Summary Safety Review - Intraocular lenses - Assessing the potential risk of developing small pockets of liquid in intraocular lenses (glistening)
July 26, 2017
Potential Safety Issue
Development of glistening
- An intraocular lens (IOL) is a medical device licensed for sale in Canada to replace a cloudy lens in the eye of a cataract patient. Glistening is when very small pockets of liquid collect inside the IOL, which may change the quality of a person's vision by increasing glare and/or making things blurry.
- As part of Health Canada's ongoing monitoring of glistening development in IOLs, Health Canada reviewed the available safety information about how and why glistening develops, and if glistening changes the quality of a person's vision.
- Overall, Health Canada's review found that the available evidence is not strong enough to determine how or why glistening develops, or if glistening changes the quality of a person's vision. Health Canada will continue to monitor the safety of IOLs and will take appropriate action, if and when new information becomes available.
As part of Health Canada's ongoing monitoring of glistening development in IOLs, Health Canada reviewed the available safety information related to this issue. Health Canada has been actively monitoring reports of IOL glistening since 2012, with additional safety reviews completed in May 2015 and the current review. The findings from Health Canada's 2012 review were published in Health Canada's Canadian Adverse Reaction Newsletter (CARN) to raise awareness about this potential side effect and to encourage reporting of glistening associated with IOLs.
Use in Canada
- An intraocular lens (IOL) is a medical device licensed for sale in Canada to replace a cloudy lens in a cataract patient's eye.
- A cataract is a cloudiness in the normally clear lens of the eye. The cloudiness can decrease the quality of a person's vision, and may lead to blindness unless the lens is replaced.
Safety Review Findings
- When the current review was started, Health Canada had received a total of 180 reports of the development of glistening in people with IOLs, of which 26 were reported to Health Canada between May 2015 and December 2015. From January to August 2016, Health Canada received 1 report of glistening in IOLs.
- Many of the Canadian reports of glistening also noted that there was a change in the quality of a person's vision, by increasing glare and/or making things blurry. This possible association could not be confirmed because the lenses were not returned to the manufacturer for more testing.
- There was not enough detailed information in the reports received by Health Canada to confirm if the glistening was responsible for the changes in the person's vision, or if the changes were due to a different eye problem, or if there were any follow-up actions taken (for example, whether the IOL was replaced).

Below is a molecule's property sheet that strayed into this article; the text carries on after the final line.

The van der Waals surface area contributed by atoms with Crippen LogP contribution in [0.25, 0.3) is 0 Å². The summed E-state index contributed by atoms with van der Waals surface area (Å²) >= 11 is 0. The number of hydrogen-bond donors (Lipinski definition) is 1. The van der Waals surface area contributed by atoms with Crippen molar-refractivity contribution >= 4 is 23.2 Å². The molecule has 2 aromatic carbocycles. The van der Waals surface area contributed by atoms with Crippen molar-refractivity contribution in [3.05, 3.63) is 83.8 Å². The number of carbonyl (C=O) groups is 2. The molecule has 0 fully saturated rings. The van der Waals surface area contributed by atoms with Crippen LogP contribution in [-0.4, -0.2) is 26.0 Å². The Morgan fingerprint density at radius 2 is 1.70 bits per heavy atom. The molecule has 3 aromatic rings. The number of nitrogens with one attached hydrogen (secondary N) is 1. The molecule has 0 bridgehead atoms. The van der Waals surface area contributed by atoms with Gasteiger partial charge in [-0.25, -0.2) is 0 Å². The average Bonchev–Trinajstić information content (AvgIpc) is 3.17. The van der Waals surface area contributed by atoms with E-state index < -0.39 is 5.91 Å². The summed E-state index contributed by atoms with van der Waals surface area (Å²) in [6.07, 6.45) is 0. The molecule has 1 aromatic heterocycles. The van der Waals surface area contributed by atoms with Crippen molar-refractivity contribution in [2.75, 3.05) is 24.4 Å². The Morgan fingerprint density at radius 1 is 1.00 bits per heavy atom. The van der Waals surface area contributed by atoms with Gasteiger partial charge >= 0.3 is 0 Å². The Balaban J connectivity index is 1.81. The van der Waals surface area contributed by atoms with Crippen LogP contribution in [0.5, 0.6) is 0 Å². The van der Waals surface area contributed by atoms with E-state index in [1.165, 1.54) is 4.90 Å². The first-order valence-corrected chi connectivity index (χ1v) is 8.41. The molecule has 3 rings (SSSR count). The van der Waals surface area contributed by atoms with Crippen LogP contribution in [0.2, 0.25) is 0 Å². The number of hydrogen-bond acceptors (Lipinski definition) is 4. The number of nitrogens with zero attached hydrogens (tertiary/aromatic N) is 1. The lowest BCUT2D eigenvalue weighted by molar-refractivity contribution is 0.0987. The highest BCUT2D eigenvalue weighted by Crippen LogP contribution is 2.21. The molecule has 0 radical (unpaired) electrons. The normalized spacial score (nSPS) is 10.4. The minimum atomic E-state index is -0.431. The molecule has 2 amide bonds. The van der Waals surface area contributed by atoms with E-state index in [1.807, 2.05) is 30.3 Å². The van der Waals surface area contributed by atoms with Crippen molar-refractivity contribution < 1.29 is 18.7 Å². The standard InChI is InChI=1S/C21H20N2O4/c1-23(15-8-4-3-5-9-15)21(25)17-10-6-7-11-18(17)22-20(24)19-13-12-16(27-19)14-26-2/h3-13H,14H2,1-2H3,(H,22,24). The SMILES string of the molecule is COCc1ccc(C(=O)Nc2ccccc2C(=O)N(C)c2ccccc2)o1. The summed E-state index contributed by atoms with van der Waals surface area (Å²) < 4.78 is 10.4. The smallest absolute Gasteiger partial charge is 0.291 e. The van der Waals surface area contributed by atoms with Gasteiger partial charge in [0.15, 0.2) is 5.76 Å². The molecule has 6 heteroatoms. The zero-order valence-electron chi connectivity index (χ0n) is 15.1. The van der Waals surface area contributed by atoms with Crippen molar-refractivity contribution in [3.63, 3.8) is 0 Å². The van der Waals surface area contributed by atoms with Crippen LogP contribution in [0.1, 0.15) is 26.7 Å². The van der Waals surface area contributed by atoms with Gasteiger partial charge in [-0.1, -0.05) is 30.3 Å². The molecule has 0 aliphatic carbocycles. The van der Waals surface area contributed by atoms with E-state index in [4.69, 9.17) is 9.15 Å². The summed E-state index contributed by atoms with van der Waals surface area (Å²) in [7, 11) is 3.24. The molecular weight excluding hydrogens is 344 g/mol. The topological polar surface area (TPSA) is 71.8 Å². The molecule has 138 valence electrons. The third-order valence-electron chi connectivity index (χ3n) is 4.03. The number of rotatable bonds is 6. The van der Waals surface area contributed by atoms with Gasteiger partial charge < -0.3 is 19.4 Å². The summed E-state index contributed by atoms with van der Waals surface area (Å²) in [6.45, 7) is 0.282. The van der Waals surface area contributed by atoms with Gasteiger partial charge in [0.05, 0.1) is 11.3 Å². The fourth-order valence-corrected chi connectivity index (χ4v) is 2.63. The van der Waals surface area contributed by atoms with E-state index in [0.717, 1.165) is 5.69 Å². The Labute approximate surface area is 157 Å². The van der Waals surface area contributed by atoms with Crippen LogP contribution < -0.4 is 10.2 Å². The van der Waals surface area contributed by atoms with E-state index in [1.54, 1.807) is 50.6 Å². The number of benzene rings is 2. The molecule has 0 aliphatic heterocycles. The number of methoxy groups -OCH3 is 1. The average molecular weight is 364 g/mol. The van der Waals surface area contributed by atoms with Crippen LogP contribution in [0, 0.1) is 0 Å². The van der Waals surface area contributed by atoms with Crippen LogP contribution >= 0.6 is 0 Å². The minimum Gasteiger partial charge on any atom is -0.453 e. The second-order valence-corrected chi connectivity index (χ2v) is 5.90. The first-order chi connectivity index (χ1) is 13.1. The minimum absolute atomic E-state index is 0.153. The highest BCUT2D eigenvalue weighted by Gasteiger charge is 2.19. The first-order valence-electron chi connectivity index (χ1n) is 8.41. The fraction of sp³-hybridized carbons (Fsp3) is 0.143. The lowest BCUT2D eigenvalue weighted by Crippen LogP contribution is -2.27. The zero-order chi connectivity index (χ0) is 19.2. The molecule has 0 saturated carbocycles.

- In the literature, there are reports of glistening development in IOLs associated with different types of IOLs made by different manufacturers. So far, all of the glistening reports received by Health Canada have been for IOLs made by a single manufacturer, Alcon Laboratories. In 2012, Alcon Laboratories introduced changes to how their IOLs are made in order to decrease the likelihood of glistening development.
- In the literature, some studies have found links between glistening and a change in the quality of a person's vision while others have not. There are many factors that can affect the risk of glistening development including: what the IOL is made of, how the IOL is made, how the IOL is packaged and changes in IOL temperature. Further studies are needed to find out how or why glistening develops in IOLs and its potential effect on the quality of a person's vision.
Conclusions and Actions
- Overall, Health Canada's review found that the available evidence is not strong enough to determine how or why glistening develops, and if it changes the quality of a person's vision.
- Health Canada encourages consumers and healthcare professionals to report any cases of glistening development in IOLs.
- Furthermore, in patients who have developed glistening in their IOL(s), if the lens is surgically removed, doctors should return the defective devices to the manufacturer for further study.
- Health Canada will continue to monitor safety information involving IOLs, as it does for all medical devices on the Canadian market, to identify and assess potential harms. Health Canada will take appropriate and timely action if and when any new health risks are identified.
The analysis that contributed to this safety review included scientific and medical literature, Canadian and international safety information and what is known about the use of these devices both in Canada and internationally.
For additional information, contact the Marketed Health Products Directorate.
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